Impact of microRNA-375 (miR-375) on protein expression on MAPK and Akt signaling pathways. Western blot analysis was performed to determine the protein expression of ERK1/2, phosphorylated (p)-ERK1/2, Akt, pAkt, p38, pP38 and GAPDH (as an internal control) followed by densitometry of immunoreactive bands. Normalized densitometric values are indicated at the bottom of the bands.
In the present study, we investigated the role of miR-375 in PC and observed a tendency towards the downregulation of miR-375 expression in PC tissues compared to normal (non-tumor) ones. We induced either the up- or downregulation of miR-375 expression by transfecting PC cells with miR-375 mimics or miR-375 inhibitor and observed that miR-375 suppressed tumor cell proliferation and induced apoptosis. Furthermore, our results demonstrated that the 3′UTR of human PDK1 contained a putative target of miR-375 and that miR-375 regulated PDK1 expression at the protein level in PC cells.
miRNAs are small non-coding RNA molecules that play key roles in cell proliferation, apoptosis and differentiation in cancer initiation and progression (15). A great deal of evidence has suggested that miRNAs act either as oncogenes or tumor suppressor genes in various types of cancer (5,7). In this study, our results revealed that the upregulation of miR-375 in PC cells suppressed their malignant behavior and that the downregulation of miR-375 with the inhibitor had the opposite effect. These data suggest that miR-375 acts as a tumor suppressor gene in PC. Although miR-375 was initially shown to be expressed in pancreatic islets (9), it is worth mentioning that the aberrant expression of miR-375 has also been reported in other malignancies (10–12). In the majority of studies, miR-375 has been shown to suppress cell growth and proliferation, such as in HCC (16) and gastric cancer (17). However, the overexpression of miR-375 in cervical cancer cells has been shown to decrease sensitivity to paclitaxel (18). These data from other studies, together with our findings indicate that the function of miR-375 in cancer is cel type-specific.
miRNAs exert their their regulatory effects on gene expression through partial complementary elements in the 3′UTR of their target mRNA, resulting in transcript degradation or translational arrest (19). Since a single miRNA can target multitudinous genes, the important targets of miR-375 include yes-associated protein (YAP), PDK1 and Janus kinase 2 (JAK2) (20–22). These targets play diverse roles in different cellular systems. For instance, YAP1 is regulated by miR-375 and inhibits cell growth in lung cancer (23). miR-375 targets p53 in gastric cancer cells and abrogates cell cycle arrest and apoptosis (24). Our results demonstrated that miR-375 suppressed PDK1 expression by binding directly to the 3′UTR of PDK1 and an inverse correlation was observed between miR-375 and PDK1 expression in the PC clinical specimens. PDK1 is a key component of the PI3K/Akt signaling pathway and its overexpression has been associated with cell growth and proliferation in PC. Thus, the identification of miR-375 as a regulator of PDK1 may have potential therapeutic implications in PC and other malignancies.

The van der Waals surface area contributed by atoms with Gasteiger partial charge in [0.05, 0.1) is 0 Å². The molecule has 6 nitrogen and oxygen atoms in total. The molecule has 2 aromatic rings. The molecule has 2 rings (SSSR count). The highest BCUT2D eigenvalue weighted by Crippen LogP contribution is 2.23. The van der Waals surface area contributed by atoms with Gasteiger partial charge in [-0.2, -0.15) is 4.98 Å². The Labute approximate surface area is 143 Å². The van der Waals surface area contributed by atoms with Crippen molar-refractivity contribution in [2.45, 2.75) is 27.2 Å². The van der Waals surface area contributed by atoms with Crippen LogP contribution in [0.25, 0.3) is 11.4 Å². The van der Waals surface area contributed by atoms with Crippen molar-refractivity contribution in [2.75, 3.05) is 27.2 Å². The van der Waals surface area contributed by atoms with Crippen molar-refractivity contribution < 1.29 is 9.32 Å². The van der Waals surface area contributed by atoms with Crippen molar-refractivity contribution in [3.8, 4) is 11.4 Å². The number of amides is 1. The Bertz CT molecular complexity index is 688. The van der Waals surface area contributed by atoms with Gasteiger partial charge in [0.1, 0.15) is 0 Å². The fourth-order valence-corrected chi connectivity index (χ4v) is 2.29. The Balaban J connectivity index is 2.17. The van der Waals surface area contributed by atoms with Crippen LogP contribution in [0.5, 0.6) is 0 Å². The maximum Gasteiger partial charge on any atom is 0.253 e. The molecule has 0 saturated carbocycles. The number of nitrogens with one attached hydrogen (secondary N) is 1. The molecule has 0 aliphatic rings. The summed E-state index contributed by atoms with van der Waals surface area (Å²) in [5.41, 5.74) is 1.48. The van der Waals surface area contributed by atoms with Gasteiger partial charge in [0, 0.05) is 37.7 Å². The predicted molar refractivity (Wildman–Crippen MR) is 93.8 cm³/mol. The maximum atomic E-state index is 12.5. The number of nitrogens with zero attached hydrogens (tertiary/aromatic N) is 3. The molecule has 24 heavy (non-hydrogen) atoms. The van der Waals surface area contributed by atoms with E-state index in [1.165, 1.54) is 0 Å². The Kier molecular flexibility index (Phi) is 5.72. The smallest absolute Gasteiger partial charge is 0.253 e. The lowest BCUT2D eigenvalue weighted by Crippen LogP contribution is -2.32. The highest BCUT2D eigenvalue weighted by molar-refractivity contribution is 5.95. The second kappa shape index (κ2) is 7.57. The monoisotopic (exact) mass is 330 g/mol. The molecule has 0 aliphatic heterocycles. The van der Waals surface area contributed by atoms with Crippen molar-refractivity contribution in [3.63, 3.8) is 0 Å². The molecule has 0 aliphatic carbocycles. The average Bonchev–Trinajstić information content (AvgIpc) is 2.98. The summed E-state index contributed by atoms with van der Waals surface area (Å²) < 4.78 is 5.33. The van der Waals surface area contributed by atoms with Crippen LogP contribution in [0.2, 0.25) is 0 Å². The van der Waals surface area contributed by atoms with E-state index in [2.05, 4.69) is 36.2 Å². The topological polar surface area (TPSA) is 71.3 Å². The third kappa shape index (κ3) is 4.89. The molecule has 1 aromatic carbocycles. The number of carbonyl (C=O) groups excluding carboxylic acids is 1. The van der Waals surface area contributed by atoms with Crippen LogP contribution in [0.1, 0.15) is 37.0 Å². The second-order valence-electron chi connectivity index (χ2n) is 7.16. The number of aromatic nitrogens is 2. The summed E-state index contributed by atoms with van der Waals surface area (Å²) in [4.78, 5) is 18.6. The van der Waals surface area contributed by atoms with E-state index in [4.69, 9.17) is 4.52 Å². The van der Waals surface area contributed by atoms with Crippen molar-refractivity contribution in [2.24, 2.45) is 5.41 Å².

ERK1/2and p38, members of MAPKs, are important cellular protein kinases. Akt, also known as protein kinase B, is a serine/threonine protein kinase. The activation of Akt, ERK1/2 and p38 through phosphorylated forms plays a crucial role in the modulation of cell survival and apoptosis (25,26). Previous studies have demonstrated that miR-375 is involved in regulating target genes in the MAPK signal pathway (27,28). In this study, our data demonstrated that miR-375 modulated the phosphorylation of Akt in PC cells, while no change was observed in p-ERK1/2 and p-p38 expression. To the best of our knowledge, our observations that miR-375 effectively influenced PC cell proliferation and apoptosis through the Akt signaling pathway have not been previously reported. Therefore, our findings provide a more comprehensive understanding of miR-375 in the development and progression of PC.
In conclusion, this study demonstrates that miR-375 negatively regulates the oncogene, PDK1, and modulates PC cell proliferation and apoptosis through the Akt signaling pathway. Our findings indicate that targeting miR-375 through a genetic approach may provide a novel strategy for the treatment of PC.
This study was supported by grants from the National Natural Science Foundation of China (81201905), the China Postdoctoral Science Foundation (2013M540374), the Shanghai Postdoctoral Scientific Program of China (13R21415200) and Natural Science Research Grants from the University of Jiangsu Province of China (12KJB320009).